Obviously he is his own unique individual, yet Hugadragon, like all the immediate members of his family, shares common personality traits or characteristics based on his genetic composition. Some of which have caused the Burke family, his breeder/owner, a considerable amount of consternation.
“He’s just like the rest of his family, which is one step above being severely mentally handicapped,” explained Ron Burke, who conditions the 4-year-old son of Dragon Again and Hip Huggers. “He ended up having to be broken by the Amish, which we have never had to do, because he does things his own way and doesn’t care. He went from being dangerous to simply annoying.”
The gelding, one of the first horses the Burkes have ever bred, has competed in top company throughout his two year career.
In his initial season of racing Hugadragon captured his career debut in a $7,800 affair at The Meadows on June 23, 2010. After breaking his maiden, he paced five more miles before he returned to the winners’ circle, but did show promise by finishing second in two Pennsylvania Sire Stakes events worth $51,026 and $74,539 at The Meadows on July 3, 2010 and August 16, 2010 and in the $21,000 Arden Stake also at The Meadows on July 31, 2010. He was fourth in a $60,192 Pennsylvania Sire Stake on July 31, 2010 at Harrah’s Chester Downs and the $200,000 Sire Stake Final at Harrah’s Chester on September 5, 2010.
The gelding finally had his photograph taken on September 24, 2010 in a $29,520 Keystone Classic division at The Meadows before traveling to Pocono Downs on October 1, 2010 to finish second in his $25,000 Breeders Crown Elimination. He ended his season with an eighth place finish in the $600,000 Final the following week. From 11 trips to the post, Hugadraon collected three victories and four second placings, with earnings of $119,005 and a mark of 1:53.1f.
On May 20, 2011, the horse returned to the races with a triumph in a $13,000 non-winners’ race at Pocono Downs. But like the year before, although the gelding was consistent in lucrative events, he only entered the winners circle twice between the third week in June and the first week in October.
Hugadragon finished fourth in the $26,367 division of the Reynolds at Pocono Downs on July 9, 2011, in a $70,078 Pennsylvania Sire Stake on July 16, 2011 at The Meadows, in the $500,000 Adios Final on July 30, 2011 at The Meadows and in his $84,288 Little Brown Jug Elimination, but was placed fifth, at the Delaware County Fairgrounds on September 22, 2011.
After competing in The Jug, the gelding finally found his best form. He won a $100,500 division of the Bluegrass Stake at The Red Mile on October 2, 2011, the $243,000 Tattersall’s Pace also at The Red Mile on October 9, 2011. He then finished second in his $25,000 Breeders Crown Elimination at Woodbine Raceway on October 22, 2010, before hitting the wire seventh in the $500,000 Final the following week.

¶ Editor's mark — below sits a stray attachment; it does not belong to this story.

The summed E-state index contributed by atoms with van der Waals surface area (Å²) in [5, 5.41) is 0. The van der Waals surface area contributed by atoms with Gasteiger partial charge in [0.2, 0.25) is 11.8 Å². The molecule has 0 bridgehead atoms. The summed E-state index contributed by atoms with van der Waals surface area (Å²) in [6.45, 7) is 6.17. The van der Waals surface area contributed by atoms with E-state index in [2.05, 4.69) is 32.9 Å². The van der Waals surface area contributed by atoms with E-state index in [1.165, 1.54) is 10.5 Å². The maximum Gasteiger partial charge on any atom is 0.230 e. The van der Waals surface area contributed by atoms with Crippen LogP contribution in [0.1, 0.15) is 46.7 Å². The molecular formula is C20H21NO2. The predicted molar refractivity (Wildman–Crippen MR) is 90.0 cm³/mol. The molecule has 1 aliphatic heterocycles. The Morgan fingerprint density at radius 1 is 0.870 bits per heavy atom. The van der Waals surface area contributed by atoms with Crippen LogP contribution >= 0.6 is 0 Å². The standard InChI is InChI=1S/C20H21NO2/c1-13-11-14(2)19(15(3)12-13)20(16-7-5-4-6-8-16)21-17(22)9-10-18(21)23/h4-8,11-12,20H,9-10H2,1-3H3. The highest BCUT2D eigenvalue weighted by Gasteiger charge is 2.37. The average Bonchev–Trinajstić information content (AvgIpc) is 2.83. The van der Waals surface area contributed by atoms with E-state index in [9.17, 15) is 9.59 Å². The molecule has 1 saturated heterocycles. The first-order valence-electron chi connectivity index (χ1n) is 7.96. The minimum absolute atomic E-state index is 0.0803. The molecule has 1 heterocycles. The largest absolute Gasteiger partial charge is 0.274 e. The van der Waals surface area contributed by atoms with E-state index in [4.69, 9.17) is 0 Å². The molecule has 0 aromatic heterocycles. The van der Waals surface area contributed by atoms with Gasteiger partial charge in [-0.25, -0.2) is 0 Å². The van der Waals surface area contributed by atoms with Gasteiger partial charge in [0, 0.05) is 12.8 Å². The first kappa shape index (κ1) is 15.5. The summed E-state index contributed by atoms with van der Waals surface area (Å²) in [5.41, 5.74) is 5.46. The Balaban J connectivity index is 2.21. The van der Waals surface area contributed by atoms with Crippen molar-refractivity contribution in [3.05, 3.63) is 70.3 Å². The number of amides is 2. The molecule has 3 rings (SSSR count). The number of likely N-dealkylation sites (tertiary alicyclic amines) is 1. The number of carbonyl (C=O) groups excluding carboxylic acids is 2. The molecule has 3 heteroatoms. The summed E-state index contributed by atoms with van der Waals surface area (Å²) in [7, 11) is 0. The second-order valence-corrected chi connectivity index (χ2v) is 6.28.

Subsequent to that poor performance, Hugadragon traveled to Indiana Downs to annex the $275,000 Monument Circle on November 5, 2011, then to Balmoral Park on November 12, 2011 where he was second in the $225,000 American National and closed out his sophomore campaign at Dover Downs with victories in $32,745 Matron Stake Elimination on November 20, 2011 and the $221,465 Final on November 27, 2011. He compiled a record of 21-7-5-3, banked $715,828 and lowered his speed badge to 1:49.3f.
“As long as you take him to the marshal and let him collect himself two minutes before the race, he is usually all right, but that is not a guarantee,” Burke said. “He’s in Florida now and while he was being driven the other morning he was about 10 feet from the pond before he finally decided he was going to turn instead of going in. He has a mind of his own and you don’t know if he will make it to the gate or if he does, just not participate at all.
“I think in the Breeders Crown (Final) he didn’t show up,” he continued. “His driver (Sylvain Filion) went from trying to win the race to trying to figure out how to get him to the gate and get involved.”
It took Burke quite some time to realize, despite his stubborn disposition, Hugadragon did possess the ability to defeat the elite in his division and anticipates 2012 might be the season he begins to shine.
“When we raced him at the Meadowlands last year (second in the $102,750 Oliver Wendell Homes on August 6), is when if I finally knew he had extreme speed and before that I wasn’t sure if he did,” Burke recalled. “I knew he was a nice horse, but I didn’t know what kind of horse. He paced in 1:48 and I could say if Roll With Joe (2011 3-Year-Old Pacing Colt and Gelding of the Year) weren’t there, I think he could have won that race. It was when he seemed to break loose.”
Even though dealing with his temperament on certain occasions is definitely a struggle, Burke feels Hugadragon has made enough progress to become one of the top horses in his already talent-laden barn.
“He’ll get a little bit of a later start, but I do have him staked to everything this year,” he said. “Out of all the horses we have that are Dragons (by Dragon Again) he has showed the most improvement. I think without a doubt the Dragons tend to get better with age. In fact I’ve seen it with Atocia and I’ve seen it with Foiled (Foiled Again, 2011 Champion Aged Pacer and Pacing Horse of the Year). Out of every other one we’ve had, he most fits the pattern of Foiled. He has taken abuse and kept going so there is a part of me that hopes he is getting better and has a good year.”